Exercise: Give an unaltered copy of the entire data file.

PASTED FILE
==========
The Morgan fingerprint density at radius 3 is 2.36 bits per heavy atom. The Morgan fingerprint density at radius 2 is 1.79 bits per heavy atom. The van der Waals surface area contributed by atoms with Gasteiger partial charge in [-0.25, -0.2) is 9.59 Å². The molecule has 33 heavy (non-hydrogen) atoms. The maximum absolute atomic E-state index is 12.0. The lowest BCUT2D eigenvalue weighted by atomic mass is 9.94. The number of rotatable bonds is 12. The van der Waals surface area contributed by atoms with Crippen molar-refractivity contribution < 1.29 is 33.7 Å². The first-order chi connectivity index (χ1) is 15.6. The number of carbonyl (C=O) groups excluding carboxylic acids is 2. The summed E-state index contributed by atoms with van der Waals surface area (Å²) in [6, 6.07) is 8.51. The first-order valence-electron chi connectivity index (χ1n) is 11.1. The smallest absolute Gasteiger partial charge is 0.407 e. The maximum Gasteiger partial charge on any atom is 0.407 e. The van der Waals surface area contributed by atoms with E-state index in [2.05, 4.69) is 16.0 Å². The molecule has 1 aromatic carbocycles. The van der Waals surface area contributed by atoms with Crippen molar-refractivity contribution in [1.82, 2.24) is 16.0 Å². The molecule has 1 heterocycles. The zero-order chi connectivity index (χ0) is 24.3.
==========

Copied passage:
The Morgan fingerprint density at radius 3 is 2.36 bits per heavy atom. The Morgan fingerprint density at radius 2 is 1.79 bits per heavy atom. The van der Waals surface area contributed by atoms with Gasteiger partial charge in [-0.25, -0.2) is 9.59 Å². The molecule has 33 heavy (non-hydrogen) atoms. The maximum absolute atomic E-state index is 12.0. The lowest BCUT2D eigenvalue weighted by atomic mass is 9.94. The number of rotatable bonds is 12. The van der Waals surface area contributed by atoms with Crippen molar-refractivity contribution < 1.29 is 33.7 Å². The first-order chi connectivity index (χ1) is 15.6. The number of carbonyl (C=O) groups excluding carboxylic acids is 2. The summed E-state index contributed by atoms with van der Waals surface area (Å²) in [6, 6.07) is 8.51. The first-order valence-electron chi connectivity index (χ1n) is 11.1. The smallest absolute Gasteiger partial charge is 0.407 e. The maximum Gasteiger partial charge on any atom is 0.407 e. The van der Waals surface area contributed by atoms with E-state index in [2.05, 4.69) is 16.0 Å². The molecule has 1 aromatic carbocycles. The van der Waals surface area contributed by atoms with Crippen molar-refractivity contribution in [1.82, 2.24) is 16.0 Å². The molecule has 1 heterocycles. The zero-order chi connectivity index (χ0) is 24.3.